One of the more restful of yoga positions, Balasana, or Child’s Pose, taps into an inner peacefulness. In Balasana, the spine elongates and the shoulder blades broaden, sending messages throughout the nervous system that relay an overall calming.
I can recall a great number of times checking on my son when he was younger. There in his crib, he epitomized child’s pose. With bent knees supporting his upper body, his tailbone touched down between both heels, an arm stretched along each side, and he breathed that full, rhythmic breath of a sleeping child.
Someone with a movement disorder, however, may find this position not only challenging but counter productive. Bent knees can trigger involuntary dorsal flexion in the feet for someone recovering from a stroke. Pressure on the feet of a person living with Parkinson’s or dystonia can result in painful cramping in the toes or plantar area.
That said, those with conditions that make it difficult to bear weight on bent knees or maneuver down to the mat may benefit greatly from this restorative, sleeping child position. With a few modifications, the qualities of this pose can shine through, inviting the voluntary as well as the involuntary muscle tension to release.
For those who wish to move onto the mat, the first modification uses the bolster and a second mat rolled up. Position the bolster so your torso rests on it rather than on your legs. The rolled mat positions behind your knees, relieving some pressure. From seated on bent knees, lengthen the spine on an inhale before exhaling down onto the bolster.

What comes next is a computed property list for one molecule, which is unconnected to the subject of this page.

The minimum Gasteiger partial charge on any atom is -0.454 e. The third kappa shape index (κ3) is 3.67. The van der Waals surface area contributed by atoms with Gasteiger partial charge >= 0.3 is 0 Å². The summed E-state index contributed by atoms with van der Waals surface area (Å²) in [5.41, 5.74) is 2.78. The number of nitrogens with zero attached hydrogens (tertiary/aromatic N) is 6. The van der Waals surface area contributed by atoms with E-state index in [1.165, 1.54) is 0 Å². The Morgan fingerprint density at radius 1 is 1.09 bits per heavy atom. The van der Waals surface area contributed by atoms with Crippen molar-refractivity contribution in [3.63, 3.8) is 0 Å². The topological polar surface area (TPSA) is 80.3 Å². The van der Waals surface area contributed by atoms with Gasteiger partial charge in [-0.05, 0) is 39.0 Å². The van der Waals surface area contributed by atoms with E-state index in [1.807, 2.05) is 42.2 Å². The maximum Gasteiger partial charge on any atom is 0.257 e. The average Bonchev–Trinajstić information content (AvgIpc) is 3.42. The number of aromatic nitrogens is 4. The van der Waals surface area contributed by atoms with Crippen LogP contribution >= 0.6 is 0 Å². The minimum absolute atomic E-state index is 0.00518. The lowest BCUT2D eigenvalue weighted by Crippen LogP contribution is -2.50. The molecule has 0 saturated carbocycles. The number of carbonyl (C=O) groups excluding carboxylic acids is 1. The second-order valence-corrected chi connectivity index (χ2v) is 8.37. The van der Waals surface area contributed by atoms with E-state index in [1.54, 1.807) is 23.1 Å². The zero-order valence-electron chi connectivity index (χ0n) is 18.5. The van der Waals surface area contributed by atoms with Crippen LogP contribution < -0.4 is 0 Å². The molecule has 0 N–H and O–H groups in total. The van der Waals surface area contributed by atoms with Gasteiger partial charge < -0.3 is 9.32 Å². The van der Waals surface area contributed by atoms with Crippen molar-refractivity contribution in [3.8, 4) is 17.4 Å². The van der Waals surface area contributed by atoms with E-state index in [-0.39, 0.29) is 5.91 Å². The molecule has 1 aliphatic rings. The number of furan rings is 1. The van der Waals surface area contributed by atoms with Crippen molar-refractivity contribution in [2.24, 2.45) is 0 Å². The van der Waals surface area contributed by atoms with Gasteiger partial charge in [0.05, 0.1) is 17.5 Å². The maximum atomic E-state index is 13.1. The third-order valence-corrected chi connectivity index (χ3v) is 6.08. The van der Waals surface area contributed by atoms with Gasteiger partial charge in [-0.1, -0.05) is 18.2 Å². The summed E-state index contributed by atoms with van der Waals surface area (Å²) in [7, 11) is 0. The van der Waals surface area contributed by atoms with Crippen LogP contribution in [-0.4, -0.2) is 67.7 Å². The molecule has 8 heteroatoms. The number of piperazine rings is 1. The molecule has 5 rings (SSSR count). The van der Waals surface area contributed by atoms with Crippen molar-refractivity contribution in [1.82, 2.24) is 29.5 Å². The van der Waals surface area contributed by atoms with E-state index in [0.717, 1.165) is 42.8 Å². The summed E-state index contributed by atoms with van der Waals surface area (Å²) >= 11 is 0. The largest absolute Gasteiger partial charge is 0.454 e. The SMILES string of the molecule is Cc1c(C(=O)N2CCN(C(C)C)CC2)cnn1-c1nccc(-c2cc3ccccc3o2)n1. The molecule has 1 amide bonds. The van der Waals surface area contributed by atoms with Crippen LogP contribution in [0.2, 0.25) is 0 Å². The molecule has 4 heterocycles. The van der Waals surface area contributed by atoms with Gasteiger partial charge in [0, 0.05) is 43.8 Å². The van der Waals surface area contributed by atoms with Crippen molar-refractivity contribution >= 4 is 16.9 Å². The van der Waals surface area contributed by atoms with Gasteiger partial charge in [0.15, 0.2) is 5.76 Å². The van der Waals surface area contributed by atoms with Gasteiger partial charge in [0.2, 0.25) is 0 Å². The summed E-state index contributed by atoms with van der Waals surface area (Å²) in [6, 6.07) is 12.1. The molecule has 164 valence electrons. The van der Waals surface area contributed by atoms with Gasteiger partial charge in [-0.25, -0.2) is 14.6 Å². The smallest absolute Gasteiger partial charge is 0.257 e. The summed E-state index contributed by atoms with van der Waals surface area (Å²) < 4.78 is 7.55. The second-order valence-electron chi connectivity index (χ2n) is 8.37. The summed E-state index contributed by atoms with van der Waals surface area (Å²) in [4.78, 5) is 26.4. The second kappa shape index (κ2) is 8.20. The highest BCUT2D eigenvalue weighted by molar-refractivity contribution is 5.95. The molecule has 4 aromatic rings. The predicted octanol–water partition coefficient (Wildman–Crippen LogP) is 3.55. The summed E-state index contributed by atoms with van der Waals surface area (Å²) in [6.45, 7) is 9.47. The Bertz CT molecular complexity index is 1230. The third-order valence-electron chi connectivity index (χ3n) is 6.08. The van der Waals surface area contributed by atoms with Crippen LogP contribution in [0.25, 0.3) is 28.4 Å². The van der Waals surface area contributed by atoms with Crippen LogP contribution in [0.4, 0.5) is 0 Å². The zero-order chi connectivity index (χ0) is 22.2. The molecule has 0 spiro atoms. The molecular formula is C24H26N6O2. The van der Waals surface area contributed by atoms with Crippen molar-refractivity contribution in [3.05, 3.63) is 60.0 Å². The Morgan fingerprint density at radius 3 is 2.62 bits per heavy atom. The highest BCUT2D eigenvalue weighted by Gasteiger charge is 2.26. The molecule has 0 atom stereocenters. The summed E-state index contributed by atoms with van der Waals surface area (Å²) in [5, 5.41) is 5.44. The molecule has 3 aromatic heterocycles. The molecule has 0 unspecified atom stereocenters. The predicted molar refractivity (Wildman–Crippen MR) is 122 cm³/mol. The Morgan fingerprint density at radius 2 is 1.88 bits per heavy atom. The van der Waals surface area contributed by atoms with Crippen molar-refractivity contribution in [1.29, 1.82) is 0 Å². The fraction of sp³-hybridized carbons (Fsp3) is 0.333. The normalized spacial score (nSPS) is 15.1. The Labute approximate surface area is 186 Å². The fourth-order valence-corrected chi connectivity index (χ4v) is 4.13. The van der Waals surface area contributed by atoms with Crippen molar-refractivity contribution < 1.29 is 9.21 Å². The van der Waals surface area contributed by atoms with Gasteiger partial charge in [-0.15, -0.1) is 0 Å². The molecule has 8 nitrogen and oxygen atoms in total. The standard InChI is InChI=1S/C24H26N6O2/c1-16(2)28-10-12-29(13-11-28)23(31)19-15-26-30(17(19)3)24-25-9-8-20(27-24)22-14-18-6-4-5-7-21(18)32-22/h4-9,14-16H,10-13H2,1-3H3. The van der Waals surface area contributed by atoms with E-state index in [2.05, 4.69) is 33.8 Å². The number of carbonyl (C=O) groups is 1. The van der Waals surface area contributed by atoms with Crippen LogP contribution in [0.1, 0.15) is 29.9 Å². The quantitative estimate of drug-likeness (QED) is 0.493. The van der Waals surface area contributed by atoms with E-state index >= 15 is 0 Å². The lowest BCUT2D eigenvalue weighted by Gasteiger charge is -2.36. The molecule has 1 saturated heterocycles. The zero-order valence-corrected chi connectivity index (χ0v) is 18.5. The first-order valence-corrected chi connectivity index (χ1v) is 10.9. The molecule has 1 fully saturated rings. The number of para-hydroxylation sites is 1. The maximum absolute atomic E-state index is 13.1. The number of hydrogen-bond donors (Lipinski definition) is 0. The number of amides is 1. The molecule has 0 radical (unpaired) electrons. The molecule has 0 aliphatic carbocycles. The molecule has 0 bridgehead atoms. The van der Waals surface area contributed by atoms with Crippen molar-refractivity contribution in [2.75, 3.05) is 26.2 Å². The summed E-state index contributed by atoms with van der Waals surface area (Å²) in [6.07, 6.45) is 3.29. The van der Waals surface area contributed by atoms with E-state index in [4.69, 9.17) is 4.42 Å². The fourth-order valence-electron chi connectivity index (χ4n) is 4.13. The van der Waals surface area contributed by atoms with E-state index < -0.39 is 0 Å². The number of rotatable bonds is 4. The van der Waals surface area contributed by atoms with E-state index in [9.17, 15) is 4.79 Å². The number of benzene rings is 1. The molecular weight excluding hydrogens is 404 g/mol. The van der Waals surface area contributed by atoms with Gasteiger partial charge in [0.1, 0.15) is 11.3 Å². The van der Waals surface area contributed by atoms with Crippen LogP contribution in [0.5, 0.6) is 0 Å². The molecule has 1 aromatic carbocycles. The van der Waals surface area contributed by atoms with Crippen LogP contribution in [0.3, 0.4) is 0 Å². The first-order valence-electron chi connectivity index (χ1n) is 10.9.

A second variation uses two chairs, a bolster or cushion, and a block or thick hardcover book. Begin seated on the corner edge of a chair. Angle the second chair so a corner of the seat touches the edge of where you’re seated. Set the bolster vertically on the second chair seat and arrange the block or book behind it for support.
With your legs straddling the corner of the second chair, position your knees over your ankles and come into Seated Mountain. Lengthen up on an inhale and, reaching your arms around the bolster or cushion, exhale as you hinge forward from the hips. Allow your torso to rest on the bolster and your arms to settle onto the block. You may want to adjust the angle of the bolster and/or add a folded blanket to the chest area for additional support in aligning the spine.
For either variation, rest one side of your face on the bolster for several cycles of breath before turning your head to rest equally on the other side.
Whether you live with a chronic condition or temporary injury, there lies within a peaceful center. Allow yourself to relax into it with the calm of a sleeping child.